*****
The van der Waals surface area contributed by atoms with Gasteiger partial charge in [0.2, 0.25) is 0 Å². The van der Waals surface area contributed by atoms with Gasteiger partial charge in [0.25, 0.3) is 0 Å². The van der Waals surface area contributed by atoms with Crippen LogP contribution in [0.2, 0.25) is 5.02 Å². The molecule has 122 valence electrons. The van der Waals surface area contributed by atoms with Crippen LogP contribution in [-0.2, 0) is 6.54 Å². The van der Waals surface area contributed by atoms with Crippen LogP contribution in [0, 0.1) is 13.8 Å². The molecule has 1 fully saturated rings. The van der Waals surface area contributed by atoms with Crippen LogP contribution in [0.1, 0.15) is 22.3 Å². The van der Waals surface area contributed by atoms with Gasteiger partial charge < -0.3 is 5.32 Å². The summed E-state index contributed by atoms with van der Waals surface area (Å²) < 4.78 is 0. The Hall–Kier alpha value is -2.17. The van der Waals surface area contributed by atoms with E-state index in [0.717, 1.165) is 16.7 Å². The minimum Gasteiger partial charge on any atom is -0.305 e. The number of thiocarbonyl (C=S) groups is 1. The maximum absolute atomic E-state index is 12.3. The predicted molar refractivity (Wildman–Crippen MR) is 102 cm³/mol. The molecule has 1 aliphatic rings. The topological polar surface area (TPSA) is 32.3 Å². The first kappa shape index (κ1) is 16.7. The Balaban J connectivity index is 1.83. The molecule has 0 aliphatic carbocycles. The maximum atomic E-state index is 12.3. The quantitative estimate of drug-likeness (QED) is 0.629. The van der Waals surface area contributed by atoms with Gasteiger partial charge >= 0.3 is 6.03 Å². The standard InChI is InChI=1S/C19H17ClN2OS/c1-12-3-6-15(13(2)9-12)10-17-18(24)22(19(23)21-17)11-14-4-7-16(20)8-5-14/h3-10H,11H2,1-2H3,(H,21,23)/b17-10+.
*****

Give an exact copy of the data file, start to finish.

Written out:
The van der Waals surface area contributed by atoms with Gasteiger partial charge in [0.2, 0.25) is 0 Å². The van der Waals surface area contributed by atoms with Gasteiger partial charge in [0.25, 0.3) is 0 Å². The van der Waals surface area contributed by atoms with Crippen LogP contribution in [0.2, 0.25) is 5.02 Å². The molecule has 122 valence electrons. The van der Waals surface area contributed by atoms with Crippen LogP contribution in [-0.2, 0) is 6.54 Å². The van der Waals surface area contributed by atoms with Crippen LogP contribution in [0, 0.1) is 13.8 Å². The molecule has 1 fully saturated rings. The van der Waals surface area contributed by atoms with Crippen LogP contribution in [0.1, 0.15) is 22.3 Å². The van der Waals surface area contributed by atoms with Gasteiger partial charge < -0.3 is 5.32 Å². The summed E-state index contributed by atoms with van der Waals surface area (Å²) < 4.78 is 0. The Hall–Kier alpha value is -2.17. The van der Waals surface area contributed by atoms with E-state index in [0.717, 1.165) is 16.7 Å². The minimum Gasteiger partial charge on any atom is -0.305 e. The number of thiocarbonyl (C=S) groups is 1. The maximum absolute atomic E-state index is 12.3. The predicted molar refractivity (Wildman–Crippen MR) is 102 cm³/mol. The molecule has 1 aliphatic rings. The topological polar surface area (TPSA) is 32.3 Å². The first kappa shape index (κ1) is 16.7. The Balaban J connectivity index is 1.83. The molecule has 0 aliphatic carbocycles. The maximum atomic E-state index is 12.3. The quantitative estimate of drug-likeness (QED) is 0.629. The van der Waals surface area contributed by atoms with Gasteiger partial charge >= 0.3 is 6.03 Å². The standard InChI is InChI=1S/C19H17ClN2OS/c1-12-3-6-15(13(2)9-12)10-17-18(24)22(19(23)21-17)11-14-4-7-16(20)8-5-14/h3-10H,11H2,1-2H3,(H,21,23)/b17-10+.